For Total US Market - try https://fred.stlouisfed.org/series/WILL5000IND or https://fred.stlouisfed.org/series/WILL5000INDFC ; I believe one of these is the TR data (with dividends reinvested); https://fred.stlouisfed.org/series/WILL5000PR is the price only (i.e. no dividends) data. The Wilshire 5000 TR data goes back to 1970 or so, I believe; I can get access to CRSP US total maret data as well but the version I have only goes back to 1989 rather than 1926 (which is where the full version starts at).StrategyDriven wrote: ↑Tue Apr 06, 2021 5:51 pmRegarding back testing, if I can get Total US Market, or even just S&P 500 monthly total return data AND a T-Bill/CASHX type monthly total return then I can tell you which months the strategies would have been out of equities. Testing on IWB and VTI or SPY does make small differences, I use IWB for my strategies which use Russell Components, and VTI for Global Navigator which has no Russell components. But they're all extremely similar other than maybe a month here or there which is in vs out.D1984 wrote: ↑Tue Apr 06, 2021 5:28 pmGood to know.StrategyDriven wrote: ↑Mon Apr 05, 2021 6:02 pmbtw - I just recalled hearing Meb Faber talk about Black Monday, and that if your timing strategy was faster than a 200 day, you got out before the tumble, which means that my strategies would have all been out before that day, they move faster than 200 by quite a lot. This past year they got out of the markets at the end of February. The Pro is getting in and out a bit quicker, the Con is sometimes whipsaw.
I wonder what would happen to strategies like these in a sudden no-warning "thunderbolt out of the blue" crash like in May 1940, March 1939, or March 1938 (although for that last one equities might've been in enough of a downtrend already that the system would've been in bonds by then anyhow). I know the Russell indexes don't go back that far but there might be a good enough substitute....see, both Siamond on the Bogleheads board (they used data from Ken French at Dartmouth) and Tyler--of this very board and of PortfolioCharts fame--(he used CRSP data IIRC) have computed monthly TR indexes for all nine sectors of the style box (i.e. LCG, LCB, LCV, MCG, MCB, MCV, SCG, SCB, SCV) going back to the mid-1920s. These should be fairly accurate proxies for their respective equivalent Russell indices (i.e. LCB for Russell 1000, MCG for Russell Midcap Growth, SCV, for Russell 2000 Value, etc) since Russell doesn't have earnings quality and positive-for-at-least-four-quarters earnings requirements for entry into its indices like S&P does (for instance, recall that Tesla was only allowed into the S&P 500 when it could show four consecutive quarters of positive earnings); Russell just requires the companies to be of the proper size for the index category (for instance, large-cap for the Russell 1000) and being value or growth stocks for the value or growth sub-index versions of its indices.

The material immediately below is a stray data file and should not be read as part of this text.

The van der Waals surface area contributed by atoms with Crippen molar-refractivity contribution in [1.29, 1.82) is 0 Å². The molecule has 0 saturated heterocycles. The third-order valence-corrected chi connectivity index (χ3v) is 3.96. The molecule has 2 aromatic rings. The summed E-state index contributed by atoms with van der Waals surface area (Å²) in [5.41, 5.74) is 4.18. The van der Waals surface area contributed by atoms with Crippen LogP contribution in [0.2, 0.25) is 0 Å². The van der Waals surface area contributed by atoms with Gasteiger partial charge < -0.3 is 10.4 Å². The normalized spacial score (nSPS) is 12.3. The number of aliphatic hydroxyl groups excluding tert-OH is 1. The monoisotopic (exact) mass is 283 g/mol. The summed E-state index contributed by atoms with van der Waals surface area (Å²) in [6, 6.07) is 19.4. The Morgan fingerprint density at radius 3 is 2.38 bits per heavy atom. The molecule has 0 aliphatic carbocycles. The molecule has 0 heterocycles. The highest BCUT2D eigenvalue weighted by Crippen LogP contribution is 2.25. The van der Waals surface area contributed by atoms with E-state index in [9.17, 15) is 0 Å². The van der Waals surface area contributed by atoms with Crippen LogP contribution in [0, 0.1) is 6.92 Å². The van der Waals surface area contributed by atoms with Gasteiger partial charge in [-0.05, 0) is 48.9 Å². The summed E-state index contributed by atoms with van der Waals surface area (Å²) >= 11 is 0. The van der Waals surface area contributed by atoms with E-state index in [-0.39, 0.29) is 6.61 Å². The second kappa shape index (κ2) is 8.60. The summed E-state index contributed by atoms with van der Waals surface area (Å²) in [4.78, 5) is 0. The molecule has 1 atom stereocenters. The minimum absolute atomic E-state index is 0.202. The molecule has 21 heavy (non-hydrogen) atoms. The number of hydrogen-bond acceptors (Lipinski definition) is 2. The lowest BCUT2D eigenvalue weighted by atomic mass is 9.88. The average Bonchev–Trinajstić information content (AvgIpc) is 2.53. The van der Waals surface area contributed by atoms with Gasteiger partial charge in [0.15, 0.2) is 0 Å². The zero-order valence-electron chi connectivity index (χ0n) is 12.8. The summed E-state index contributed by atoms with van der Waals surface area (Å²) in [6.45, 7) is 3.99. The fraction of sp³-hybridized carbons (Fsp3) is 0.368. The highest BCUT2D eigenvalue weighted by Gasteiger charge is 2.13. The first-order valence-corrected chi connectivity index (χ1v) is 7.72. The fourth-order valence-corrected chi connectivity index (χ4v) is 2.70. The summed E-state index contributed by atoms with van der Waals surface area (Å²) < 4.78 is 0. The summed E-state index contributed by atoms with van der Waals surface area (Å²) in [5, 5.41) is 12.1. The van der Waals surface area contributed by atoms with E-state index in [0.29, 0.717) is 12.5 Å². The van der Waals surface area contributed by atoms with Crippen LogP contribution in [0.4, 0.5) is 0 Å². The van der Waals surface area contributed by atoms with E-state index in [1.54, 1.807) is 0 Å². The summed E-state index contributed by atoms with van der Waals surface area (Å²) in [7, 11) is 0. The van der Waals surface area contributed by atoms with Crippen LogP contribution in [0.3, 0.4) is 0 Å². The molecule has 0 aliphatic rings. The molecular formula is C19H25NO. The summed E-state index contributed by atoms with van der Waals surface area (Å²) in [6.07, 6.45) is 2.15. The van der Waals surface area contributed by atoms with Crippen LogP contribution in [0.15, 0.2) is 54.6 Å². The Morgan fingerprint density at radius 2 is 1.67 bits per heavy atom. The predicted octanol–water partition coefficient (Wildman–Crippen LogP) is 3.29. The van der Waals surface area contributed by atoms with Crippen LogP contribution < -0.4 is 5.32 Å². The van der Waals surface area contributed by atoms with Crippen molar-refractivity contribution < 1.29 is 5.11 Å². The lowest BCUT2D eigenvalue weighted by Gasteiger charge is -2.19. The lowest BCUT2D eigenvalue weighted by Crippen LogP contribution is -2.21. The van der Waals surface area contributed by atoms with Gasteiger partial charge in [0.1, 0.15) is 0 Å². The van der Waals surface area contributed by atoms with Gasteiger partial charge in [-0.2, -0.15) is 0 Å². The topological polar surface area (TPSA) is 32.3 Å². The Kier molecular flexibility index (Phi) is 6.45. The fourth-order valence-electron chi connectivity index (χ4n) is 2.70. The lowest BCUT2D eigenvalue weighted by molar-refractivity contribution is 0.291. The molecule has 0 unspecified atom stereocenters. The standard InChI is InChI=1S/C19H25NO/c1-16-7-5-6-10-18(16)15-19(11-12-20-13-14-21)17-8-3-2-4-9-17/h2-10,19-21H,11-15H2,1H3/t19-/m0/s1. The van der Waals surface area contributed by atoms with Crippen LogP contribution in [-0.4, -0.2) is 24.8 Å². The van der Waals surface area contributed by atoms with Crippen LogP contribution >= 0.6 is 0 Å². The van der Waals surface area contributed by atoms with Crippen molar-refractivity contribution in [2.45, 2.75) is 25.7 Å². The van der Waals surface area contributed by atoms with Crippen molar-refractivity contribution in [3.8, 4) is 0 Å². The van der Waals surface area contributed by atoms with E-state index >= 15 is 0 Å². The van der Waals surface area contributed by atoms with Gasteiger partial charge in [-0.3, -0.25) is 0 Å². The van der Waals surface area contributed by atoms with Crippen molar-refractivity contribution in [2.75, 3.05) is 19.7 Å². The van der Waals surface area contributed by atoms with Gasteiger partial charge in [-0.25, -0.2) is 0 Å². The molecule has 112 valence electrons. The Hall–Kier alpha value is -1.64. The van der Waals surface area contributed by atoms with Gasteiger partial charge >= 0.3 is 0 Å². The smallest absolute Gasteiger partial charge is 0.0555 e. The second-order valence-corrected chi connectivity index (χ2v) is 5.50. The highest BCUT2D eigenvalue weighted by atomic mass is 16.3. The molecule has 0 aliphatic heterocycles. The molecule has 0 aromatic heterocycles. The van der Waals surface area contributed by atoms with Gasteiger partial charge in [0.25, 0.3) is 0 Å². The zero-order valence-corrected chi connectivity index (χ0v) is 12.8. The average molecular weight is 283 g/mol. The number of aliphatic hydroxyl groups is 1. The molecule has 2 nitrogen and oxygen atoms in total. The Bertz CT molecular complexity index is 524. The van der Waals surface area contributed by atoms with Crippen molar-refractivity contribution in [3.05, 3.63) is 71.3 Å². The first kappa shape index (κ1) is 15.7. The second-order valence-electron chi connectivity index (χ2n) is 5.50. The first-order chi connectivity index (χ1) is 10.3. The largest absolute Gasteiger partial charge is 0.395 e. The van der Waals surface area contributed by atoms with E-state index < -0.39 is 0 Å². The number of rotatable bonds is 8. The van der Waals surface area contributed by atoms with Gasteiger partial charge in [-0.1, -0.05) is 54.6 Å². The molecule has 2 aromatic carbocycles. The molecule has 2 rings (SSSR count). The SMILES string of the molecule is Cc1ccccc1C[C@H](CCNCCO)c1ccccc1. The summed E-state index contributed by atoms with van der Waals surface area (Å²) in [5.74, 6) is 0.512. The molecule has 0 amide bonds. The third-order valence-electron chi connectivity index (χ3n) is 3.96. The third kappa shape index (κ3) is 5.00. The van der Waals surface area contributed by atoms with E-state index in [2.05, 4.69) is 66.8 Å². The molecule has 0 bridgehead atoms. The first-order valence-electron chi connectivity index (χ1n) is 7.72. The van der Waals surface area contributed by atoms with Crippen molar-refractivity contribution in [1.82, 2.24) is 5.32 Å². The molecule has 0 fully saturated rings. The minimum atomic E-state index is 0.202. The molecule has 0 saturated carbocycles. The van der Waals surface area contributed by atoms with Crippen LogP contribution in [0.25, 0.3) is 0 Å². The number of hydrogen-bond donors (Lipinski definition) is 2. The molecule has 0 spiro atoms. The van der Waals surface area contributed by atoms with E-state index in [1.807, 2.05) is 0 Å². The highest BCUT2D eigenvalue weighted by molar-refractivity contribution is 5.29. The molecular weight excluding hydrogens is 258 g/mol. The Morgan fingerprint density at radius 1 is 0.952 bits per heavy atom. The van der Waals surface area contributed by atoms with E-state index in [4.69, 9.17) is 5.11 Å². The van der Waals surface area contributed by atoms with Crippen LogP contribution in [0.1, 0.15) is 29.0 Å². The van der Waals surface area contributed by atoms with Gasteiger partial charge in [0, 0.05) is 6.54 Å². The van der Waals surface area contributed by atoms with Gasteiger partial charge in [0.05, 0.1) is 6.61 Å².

If I could get you this data as well could you please run the backtests on these back to 1926 or 1927 (if you need monthly LTT or ITT data back that far Siamond at Bogleheads should have that as well)?
As for the S&P 500 TR the issue is that there wasn't actually a "true" S&P 500 TR until March 1957; if you look at the historical "S&P 500 TR" data there are at LEAST six or seven different version running around (the Cowles one from 1871 to the late 1930s--this is the earliest one and the one Shiller uses for his S&P and CAPE dataset portion from 1871 to 1936 or so; the S&P 233 Composite from 1923, the S&P 90 Composite starting in 1926, the one starting in 1936, the one starting in 1970, the one starting in 1976 when financial stocks were first included, the one starting in 1988 or 1989 when daily TR data with dividends was provided, the "CRSP version of the S&P 500" using all the stocks on the NYSE, and various "S&P" composites with anywhere from 198 stocks--in 1918--to 480 stocks--in the mid-1950s--and that in some cases actually predate the 1941 merger between Standard Statistics and Poor's Publishing that created the modern-day Standard and Poor's Co).
For more background on all these (including with some useful links giving monthly and/or daily TR returns for the 1936, 1970, and late 1980s version of the S&P 500) see the following websites:
https://www.cftech.com/the-brainbank-ar ... poor-s-500
Finally, if you want monthly TRs for the S&P 500 (no idea which of the above versions or whether indeed it is a concatenated splice of several of the above indexes) the 1928-72 data is at https://static.seekingalpha.com/uploads ... origin.png ; the 1973-2017 data is at https://static.seekingalpha.com/uploads ... origin.png
As far as T-bill/cash total return data goes I'm still working on it; I should be able to provide a series back to at least the late 1930s or early 1940s.